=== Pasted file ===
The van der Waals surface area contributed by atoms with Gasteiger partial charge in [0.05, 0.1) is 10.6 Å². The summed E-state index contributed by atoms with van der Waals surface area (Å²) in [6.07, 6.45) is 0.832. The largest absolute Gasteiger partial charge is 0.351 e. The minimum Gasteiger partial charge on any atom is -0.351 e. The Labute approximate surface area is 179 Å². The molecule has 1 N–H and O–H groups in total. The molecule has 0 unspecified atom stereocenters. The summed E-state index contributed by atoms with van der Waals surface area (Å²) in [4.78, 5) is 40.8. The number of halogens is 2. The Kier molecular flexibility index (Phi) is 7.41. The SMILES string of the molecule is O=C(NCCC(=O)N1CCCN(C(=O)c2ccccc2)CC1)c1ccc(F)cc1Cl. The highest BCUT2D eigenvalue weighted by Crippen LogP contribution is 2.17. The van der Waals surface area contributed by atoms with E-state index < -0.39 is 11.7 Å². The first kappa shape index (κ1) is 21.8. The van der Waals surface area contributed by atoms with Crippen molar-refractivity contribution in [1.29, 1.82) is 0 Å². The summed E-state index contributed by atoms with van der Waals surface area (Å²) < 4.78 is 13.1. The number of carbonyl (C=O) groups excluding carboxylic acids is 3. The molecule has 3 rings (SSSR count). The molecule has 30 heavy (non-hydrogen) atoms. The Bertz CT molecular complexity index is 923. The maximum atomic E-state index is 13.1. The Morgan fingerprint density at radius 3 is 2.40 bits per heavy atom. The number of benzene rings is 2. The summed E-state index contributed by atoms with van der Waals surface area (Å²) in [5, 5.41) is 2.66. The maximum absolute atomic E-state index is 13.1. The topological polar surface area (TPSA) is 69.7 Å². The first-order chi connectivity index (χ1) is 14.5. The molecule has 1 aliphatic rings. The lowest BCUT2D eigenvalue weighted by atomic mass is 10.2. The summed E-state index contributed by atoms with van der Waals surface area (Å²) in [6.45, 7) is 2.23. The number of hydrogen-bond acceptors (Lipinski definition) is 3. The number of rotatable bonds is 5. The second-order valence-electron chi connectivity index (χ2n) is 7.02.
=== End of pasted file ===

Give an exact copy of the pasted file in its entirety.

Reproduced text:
The van der Waals surface area contributed by atoms with Gasteiger partial charge in [0.05, 0.1) is 10.6 Å². The summed E-state index contributed by atoms with van der Waals surface area (Å²) in [6.07, 6.45) is 0.832. The largest absolute Gasteiger partial charge is 0.351 e. The minimum Gasteiger partial charge on any atom is -0.351 e. The Labute approximate surface area is 179 Å². The molecule has 1 N–H and O–H groups in total. The molecule has 0 unspecified atom stereocenters. The summed E-state index contributed by atoms with van der Waals surface area (Å²) in [4.78, 5) is 40.8. The number of halogens is 2. The Kier molecular flexibility index (Phi) is 7.41. The SMILES string of the molecule is O=C(NCCC(=O)N1CCCN(C(=O)c2ccccc2)CC1)c1ccc(F)cc1Cl. The highest BCUT2D eigenvalue weighted by Crippen LogP contribution is 2.17. The van der Waals surface area contributed by atoms with E-state index < -0.39 is 11.7 Å². The first kappa shape index (κ1) is 21.8. The van der Waals surface area contributed by atoms with Crippen molar-refractivity contribution in [1.29, 1.82) is 0 Å². The summed E-state index contributed by atoms with van der Waals surface area (Å²) < 4.78 is 13.1. The number of carbonyl (C=O) groups excluding carboxylic acids is 3. The molecule has 3 rings (SSSR count). The molecule has 30 heavy (non-hydrogen) atoms. The Bertz CT molecular complexity index is 923. The maximum atomic E-state index is 13.1. The Morgan fingerprint density at radius 3 is 2.40 bits per heavy atom. The number of benzene rings is 2. The summed E-state index contributed by atoms with van der Waals surface area (Å²) in [5, 5.41) is 2.66. The maximum absolute atomic E-state index is 13.1. The topological polar surface area (TPSA) is 69.7 Å². The first-order chi connectivity index (χ1) is 14.5. The molecule has 1 aliphatic rings. The lowest BCUT2D eigenvalue weighted by atomic mass is 10.2. The summed E-state index contributed by atoms with van der Waals surface area (Å²) in [6.45, 7) is 2.23. The number of hydrogen-bond acceptors (Lipinski definition) is 3. The number of rotatable bonds is 5. The second-order valence-electron chi connectivity index (χ2n) is 7.02.